The University of St. Francis is committed to creating and maintaining a community in which students, faculty, and staff can work together in an atmosphere free from all forms of discrimination. Specifically, every member of the university community should be aware that the University of St. Francis is strongly opposed to discrimination, including sexual harassment, and that such behavior is prohibited by university policy. It is the intention of the university to take whatever action may be necessary to prevent, correct, and if necessary, discipline for behavior that violates this policy.
Title IX of the Educational Amendments of 1972 (Title IX) is federal law which prohibits discrimination on the basis of sex. Sex discrimination includes sexual harassment and sexual assault.
The Office of Institutional Diversity, in partnership with the Office of Human Resources, is charged with monitoring the university’s compliance with federal, state and institutional polices that promote a non-discriminatory and harassment-free environment. This includes discrimination based on sex, covered under Title IX. The Director of Institutional Diversity is the designated Title IX Coordinator.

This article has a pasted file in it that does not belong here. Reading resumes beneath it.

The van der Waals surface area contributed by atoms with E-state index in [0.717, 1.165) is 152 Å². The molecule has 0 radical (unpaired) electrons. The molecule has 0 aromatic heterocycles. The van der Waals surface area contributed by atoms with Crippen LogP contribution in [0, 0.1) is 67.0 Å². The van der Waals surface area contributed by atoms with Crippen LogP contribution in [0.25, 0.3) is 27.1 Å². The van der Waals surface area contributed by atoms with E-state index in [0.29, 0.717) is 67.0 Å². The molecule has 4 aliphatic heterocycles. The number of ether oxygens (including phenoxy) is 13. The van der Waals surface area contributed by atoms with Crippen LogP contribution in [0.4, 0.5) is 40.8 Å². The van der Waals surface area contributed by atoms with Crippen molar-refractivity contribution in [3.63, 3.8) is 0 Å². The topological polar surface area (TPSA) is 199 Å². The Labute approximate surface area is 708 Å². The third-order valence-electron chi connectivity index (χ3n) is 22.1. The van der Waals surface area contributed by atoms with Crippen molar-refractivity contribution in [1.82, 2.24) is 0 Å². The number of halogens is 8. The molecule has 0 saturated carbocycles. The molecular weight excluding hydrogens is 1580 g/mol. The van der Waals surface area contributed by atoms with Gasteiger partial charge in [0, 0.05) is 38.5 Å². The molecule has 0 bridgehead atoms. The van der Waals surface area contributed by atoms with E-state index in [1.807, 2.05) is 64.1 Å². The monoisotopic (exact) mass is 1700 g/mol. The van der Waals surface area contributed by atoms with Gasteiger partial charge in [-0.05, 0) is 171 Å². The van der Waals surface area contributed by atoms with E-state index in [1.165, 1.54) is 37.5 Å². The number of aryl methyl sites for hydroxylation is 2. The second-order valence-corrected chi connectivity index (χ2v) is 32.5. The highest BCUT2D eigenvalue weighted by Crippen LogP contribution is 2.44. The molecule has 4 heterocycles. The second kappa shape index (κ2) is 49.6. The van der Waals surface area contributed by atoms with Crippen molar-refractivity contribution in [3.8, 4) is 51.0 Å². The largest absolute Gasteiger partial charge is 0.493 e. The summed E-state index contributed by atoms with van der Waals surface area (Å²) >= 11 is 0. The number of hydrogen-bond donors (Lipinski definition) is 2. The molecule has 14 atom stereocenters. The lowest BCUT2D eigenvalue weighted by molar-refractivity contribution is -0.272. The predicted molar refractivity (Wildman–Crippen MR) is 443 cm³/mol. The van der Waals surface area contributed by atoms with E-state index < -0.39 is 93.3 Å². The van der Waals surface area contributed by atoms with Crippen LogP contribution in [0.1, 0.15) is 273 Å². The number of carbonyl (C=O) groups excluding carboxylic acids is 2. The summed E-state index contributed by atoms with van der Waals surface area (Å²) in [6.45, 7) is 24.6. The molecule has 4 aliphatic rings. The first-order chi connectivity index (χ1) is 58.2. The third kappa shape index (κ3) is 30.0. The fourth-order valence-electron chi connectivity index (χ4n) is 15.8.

All university employees, including student employees or volunteers responsible for the welfare of other students, are required to report sexual harassment.
The only exceptions are those few employees who operate with statutorily protected confidentiality (i.e., health services, counseling, clergy, sexual assault advocates). If you have questions about whether to report, please call the Title IX Coordinator.
Please note that we want to make sure everyone has access to make reports. As such, reports can be made in-person, by email, by telephone, through the university complaint system on the portal, by accessing the silent witness report form on the USF website, etc. Please let us know if you have questions about how you can make a formal report.
A person who experiences an incident of sexual misconduct should consider the following immediate actions:
You do not have to choose a course of action immediately, but consider preserving evidence in case you choose to pursue charges. Possible evidence might be physical (clothing, bedding, letters, etc.) or not (photos, emails, text messages, etc.).
It is a violation of university policy to retaliate in any way against a student or employee because s/he/they raised allegations or were accused of sexual harassment, sexual assault, domestic violence, dating violence, or stalking.